NetMap's Technical Help Guide

GIS Data:  Advantages and Limitations

GIS Data: Advantages and Limitations
During the last decade there has been a proliferation of geospatial data in natural resource management including in the disciplines of forestry, fishery management, geology, geomorphology, hydrology, wildfire and climate change (Miller 2003, Wing and Bettinger 2008). Geographical information system (GIS) data and associated model output are only as good as the remote sensing methods from which they are derived (e.g., aerial photographs, satellite imagery, laser altimetry, field surveys, digitizing, etc.). Important attributes about GIS data include their spatial (three dimensional) resolution (90 m, 10 m, and <10 m), accuracy, and precision. In addition, GIS information derived from predictive numerical models is also only as good as the model and the data that go into it.
 
GIS data used in natural resource management can include hillslope gradients, aspects, stream networks, stream gradients, vegetation and other watershed features. In general, across the western U. S., 10-m digital elevation models (DEMs) are used within GIS-based numerical models to derive these and other watershed attributes such as slope stability, debris flow potential, and channel and fish habitat characteristics (Benda et al. 2007, Burnett et al. 2007). Forest growth models (FVS, Zelig, ORGANON) that use plot- scale field data are used to create predictions about stand structure over time. These model predictions, as well as others that use a single year’s remote sensed data on stand structure, can be used to forecast the recruitment of wood to channels (using yet other models), and those predictions can be used to predict changes to fish habitat quality and abundance.
 
It is important to remember that GIS raster or cell-based data are relatively ‘coarse grained’ which means that data, such as vegetation type, is represented by square cells with sides of length, for example 90 m or 10 m with cell areas of 8100 m2 or 100 m2, respectively. These types of data are not accurate down to a more human scale of meters (e.g., while standing in the field); an exception is GIS information that utilizes sub-meter resolution LIDAR. Forest data at coarse scales are generalized, or averaged, and thus GIS information of forest structure will be only accurate in an averaged sense. Nevertheless, this type of coarse-grained information could be used effectively to plan timber harvest and or forest restoration activities across a large watershed over the next 50 years.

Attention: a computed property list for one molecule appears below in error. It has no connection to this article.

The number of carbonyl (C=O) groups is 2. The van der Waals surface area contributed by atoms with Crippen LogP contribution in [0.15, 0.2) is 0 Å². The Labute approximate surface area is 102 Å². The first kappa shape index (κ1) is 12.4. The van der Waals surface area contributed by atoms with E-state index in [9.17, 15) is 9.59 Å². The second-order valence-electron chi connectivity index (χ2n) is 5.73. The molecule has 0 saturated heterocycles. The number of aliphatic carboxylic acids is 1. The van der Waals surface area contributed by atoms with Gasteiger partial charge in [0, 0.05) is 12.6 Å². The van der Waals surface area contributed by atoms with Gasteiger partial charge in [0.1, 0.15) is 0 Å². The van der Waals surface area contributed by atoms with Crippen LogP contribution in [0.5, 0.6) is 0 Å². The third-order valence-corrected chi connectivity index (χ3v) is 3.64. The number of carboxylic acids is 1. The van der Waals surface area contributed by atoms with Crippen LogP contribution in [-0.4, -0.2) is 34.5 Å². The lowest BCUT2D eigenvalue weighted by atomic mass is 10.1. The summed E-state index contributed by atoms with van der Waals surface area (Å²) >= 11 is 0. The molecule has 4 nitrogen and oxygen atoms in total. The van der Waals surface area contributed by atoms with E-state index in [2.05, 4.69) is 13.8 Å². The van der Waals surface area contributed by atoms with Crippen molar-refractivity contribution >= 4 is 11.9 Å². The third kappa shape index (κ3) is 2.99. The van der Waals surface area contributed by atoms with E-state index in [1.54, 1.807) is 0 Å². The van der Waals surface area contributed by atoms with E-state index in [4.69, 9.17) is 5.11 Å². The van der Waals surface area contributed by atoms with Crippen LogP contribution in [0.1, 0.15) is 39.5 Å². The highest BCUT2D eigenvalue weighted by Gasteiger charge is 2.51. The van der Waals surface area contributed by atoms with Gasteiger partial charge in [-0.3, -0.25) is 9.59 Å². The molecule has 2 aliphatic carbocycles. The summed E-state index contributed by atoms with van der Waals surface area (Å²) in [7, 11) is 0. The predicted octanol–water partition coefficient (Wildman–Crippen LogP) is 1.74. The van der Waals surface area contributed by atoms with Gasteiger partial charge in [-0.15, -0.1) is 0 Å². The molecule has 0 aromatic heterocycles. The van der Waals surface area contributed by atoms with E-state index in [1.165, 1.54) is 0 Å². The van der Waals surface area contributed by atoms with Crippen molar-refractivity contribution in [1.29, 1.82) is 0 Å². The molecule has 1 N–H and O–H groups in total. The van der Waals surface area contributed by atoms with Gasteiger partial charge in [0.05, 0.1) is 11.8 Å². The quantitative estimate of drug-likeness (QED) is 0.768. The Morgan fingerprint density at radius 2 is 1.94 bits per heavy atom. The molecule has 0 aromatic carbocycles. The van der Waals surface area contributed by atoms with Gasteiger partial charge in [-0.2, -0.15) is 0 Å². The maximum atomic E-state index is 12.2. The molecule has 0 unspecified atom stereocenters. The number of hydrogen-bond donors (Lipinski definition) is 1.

Another type of GIS information is vector (line) data such as stream channels that are derived either from digitizing paper (USGS) maps or from numerical models that use DEMs and roads (typically digitized from paper maps or aerial photographs). The accuracy of stream lines depends on the accuracy of the original map product (such as U.S.G.S. 1:24,000-scale topographic maps or the resolution of DEMs). If channel network extraction models are used (Miller and Burnett 2007), the accuracy of the delineated channel network will be much better using 10-m versus 90-m digital elevation data. Similarly, the stream attributes so derived (e.g., gradient, floodplain width, orientation, etc.) will also depend on the DEM resolution and on the robustness of the numerical model itself.  For example, if the delineated channel segments are 100 m in length, then the predicted channel gradients will be an average over that length scale.
 
The spatial accuracy of road lines is dependent on the care with which the locations of roads were digitized from maps or photos. The attributes that are extracted from roads, such as road gradients and drainage points, are also dependent on the digitizing accuracy.
 
Given the necessary coarse grain and, thus, approximate nature of most GIS data and numerical model predictions, the relative difference among values (whether grid cells, lines, points or polygons) is likely more accurate compared to the absolute value of any single data point. For instance, predictions of slope stability typically reveal a large range of failure potential across a watershed. The value of any site specific prediction (pixel scale) provides only a rough approximation of reality (because of model limitations and uncertainty in governing parameters). The relative difference between areas of high and low instability, however, can provide a more accurate accounting of hillslope stability (or erosion potential) across a watershed and this type of knowledge is suitable for planning purposes.
 
Watershed- to landscape-scale GIS information about topography, stream networks, forest vegetation, erosion potential, and aquatic habitat has provided an unprecedented ability to consider entire watersheds (and landscapes) in the implementation of forestry and fishery management (Spies and Johnson 2007), and also to quantitatively forecast outcomes, including cumulative effects of forest practices (Dunne et al. 2001). Prior to advanced GIS, numerical models, and computer technology, this capability did not exist. Given the limitations of GIS information and associated numerical models, but also the advantages of these information systems, it is important to ask the following question: How do resource managers and analysts apply geospatial data and models in their day-to-day work? 
 

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Copyright Earth Systems Institute 2013